Vaccine

People around the United States are beginning to receive COVID-19 vaccines.

The Food and Drug Administration granted emergency use authorization to two vaccines, one developed by Pfizer-BioNTech and one developed by Moderna. Distribution began in December 2020. Both the Pfizer and Moderna vaccines require two doses to be fully effective.

A third vaccine, developed by Johnson & Johnson/Janssen, received EUA in February 2021. The J&J vaccine currently requires one dose.

You may be familiar with other vaccines. However, you should follow certain steps after receiving the COVID-19 vaccine.

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Does the COVID-19 Vaccine Have Side Effects?

Reported data from the vaccines’ clinical trials show they are safe and effective. Serious side effects are rare.

When you receive the vaccine, you will be monitored for an allergic reaction for 15 to 30 minutes after injection. Allergic reactions to the vaccine are rare.

The most common side effects to the vaccine include:

  • Injection site pain/redness/swelling
  • Arm soreness
  • Fatigue
  • Fever or feverishness
  • Chills
  • Body/joint/muscle aches
  • Headaches

If you have side effects, you can use ibuprofen or acetaminophen as recommended by your care provider. If you have a sore arm, apply an ice pack to ease the discomfort.

According to the Centers for Disease Control and Prevention (CDC), you should contact your doctor if pain or redness at the injection site increases after 24 hours. You should also contact your doctor if your symptoms aren’t going away after a few days.

Do You Still Need to Wear a Mask After Getting the COVID-19 Vaccine?

In short, yes.

Like any vaccine, it takes time for your body to build up protection after vaccination. The COVID-19 vaccine’s full potency doesn’t take effect until after the second dose.

According to reported data from the Pfizer and Moderna vaccines, both are at least 94% effective in preventing symptomatic COVID-19. The J&J vaccine is about 70% effective in preventing mild to moderate COVID-19 and 85% in preventing severe illness.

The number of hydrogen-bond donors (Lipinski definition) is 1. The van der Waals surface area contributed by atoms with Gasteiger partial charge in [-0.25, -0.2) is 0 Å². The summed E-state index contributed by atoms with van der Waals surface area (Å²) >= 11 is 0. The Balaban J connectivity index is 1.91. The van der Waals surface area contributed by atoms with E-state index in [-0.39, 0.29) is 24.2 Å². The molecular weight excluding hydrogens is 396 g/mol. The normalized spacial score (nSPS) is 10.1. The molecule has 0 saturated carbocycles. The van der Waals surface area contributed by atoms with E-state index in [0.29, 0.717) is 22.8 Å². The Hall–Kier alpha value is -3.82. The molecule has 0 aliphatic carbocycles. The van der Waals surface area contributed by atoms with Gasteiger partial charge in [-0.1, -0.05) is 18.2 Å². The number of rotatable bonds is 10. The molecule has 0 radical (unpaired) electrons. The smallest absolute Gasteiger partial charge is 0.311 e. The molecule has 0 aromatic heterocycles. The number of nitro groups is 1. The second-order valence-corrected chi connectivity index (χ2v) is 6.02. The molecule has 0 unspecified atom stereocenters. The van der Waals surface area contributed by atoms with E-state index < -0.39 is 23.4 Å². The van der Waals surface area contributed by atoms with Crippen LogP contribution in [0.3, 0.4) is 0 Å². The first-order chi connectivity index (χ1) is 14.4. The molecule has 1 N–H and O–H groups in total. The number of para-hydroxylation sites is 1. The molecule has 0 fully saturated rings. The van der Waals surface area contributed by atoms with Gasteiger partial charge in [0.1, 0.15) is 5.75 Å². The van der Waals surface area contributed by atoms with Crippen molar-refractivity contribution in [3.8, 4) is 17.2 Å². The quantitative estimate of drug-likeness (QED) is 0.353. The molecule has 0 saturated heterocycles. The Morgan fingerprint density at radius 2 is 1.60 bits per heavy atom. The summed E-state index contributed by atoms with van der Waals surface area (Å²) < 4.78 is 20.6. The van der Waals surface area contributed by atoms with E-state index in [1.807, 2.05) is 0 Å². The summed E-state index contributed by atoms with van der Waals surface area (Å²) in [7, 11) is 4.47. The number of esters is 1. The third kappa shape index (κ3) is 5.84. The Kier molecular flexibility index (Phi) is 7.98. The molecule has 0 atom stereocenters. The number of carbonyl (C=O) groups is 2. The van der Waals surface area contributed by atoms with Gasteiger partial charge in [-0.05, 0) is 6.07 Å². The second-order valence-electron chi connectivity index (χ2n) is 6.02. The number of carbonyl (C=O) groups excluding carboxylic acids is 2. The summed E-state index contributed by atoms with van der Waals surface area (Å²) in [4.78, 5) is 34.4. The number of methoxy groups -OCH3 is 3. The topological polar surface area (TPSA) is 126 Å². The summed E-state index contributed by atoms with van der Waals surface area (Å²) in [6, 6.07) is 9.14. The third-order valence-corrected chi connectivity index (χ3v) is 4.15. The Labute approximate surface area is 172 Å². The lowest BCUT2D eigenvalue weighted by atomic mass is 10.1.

It is still possible to get COVID-19 after being vaccinated.

It is also not yet known whether getting a COVID-19 vaccine will prevent you from spreading the coronavirus to other people.

You should continue to follow CDC public health recommendations after receiving both the first dose and second dose of the Moderna and Pfizer vaccines. Those recommendations include:

  • Wearing a facemask over your nose and mouth when around people who are not from your household, especially in public
  • Avoiding large gatherings or crowds
  • Avoiding poorly ventilated places
  • Maintaining at least six feet of social distance from others
  • Following hand hygiene

When Do I Get the Second Dose of the COVID-19 Vaccine?

You should get the second dose at least 21 days (for Pfizer-BioNTech) or at least 28 days (for Moderna) after your first dose.

If the second dose is delayed beyond 21 or 28 days, it will still be effective. The CDC says you can get the second dose of the Pfizer and Moderna vaccines up to 42 days after the first dose.

When you get your first dose of the Pfizer or Moderna vaccine, talk to your health provider about scheduling the second dose.

Where Can I Go for COVID-19 Vaccine Information?

For information about COVID-19 vaccination at UPMC, visit UPMC.com/COVIDVaccine.

Use the CDC’s “v-safe” smartphone tool to report side effects or other concerns to the CDC; someone may contact you for more information. The tool also will remind you to get the second dose of the vaccine. Visit vsafe.cdc.gov to register.

Sources

Centers for Disease Control and Prevention, What to Expect After Getting a COVID-19 Vaccine. Link

About UPMC

A $21 billion health care provider and insurer, Pittsburgh-based UPMC is inventing new models of patient-centered, cost-effective, accountable care. The largest nongovernmental employer in Pennsylvania, UPMC integrates more than 90,000 employees, 40 hospitals, 700 doctors’ offices and outpatient sites, and a 3.8 million-member Insurance Services Division, the largest medical insurer in western Pennsylvania. In the most recent fiscal year, UPMC contributed $1.4 billion in benefits to its communities, including more care to the region’s most vulnerable citizens than any other health care institution, and paid more than $500 million in federal, state, and local taxes. Working in close collaboration with the University of Pittsburgh Schools of the Health Sciences, UPMC shares its clinical, managerial, and technological skills worldwide through its innovation and commercialization arm, UPMC Enterprises, and through UPMC International. U.S. News & World Report consistently ranks UPMC Presbyterian Shadyside on its annual Honor Roll of America’s Best Hospitals and ranks UPMC Children’s Hospital of Pittsburgh on its Honor Roll of America’s Best Children’s Hospitals. For more information, go to UPMC.com.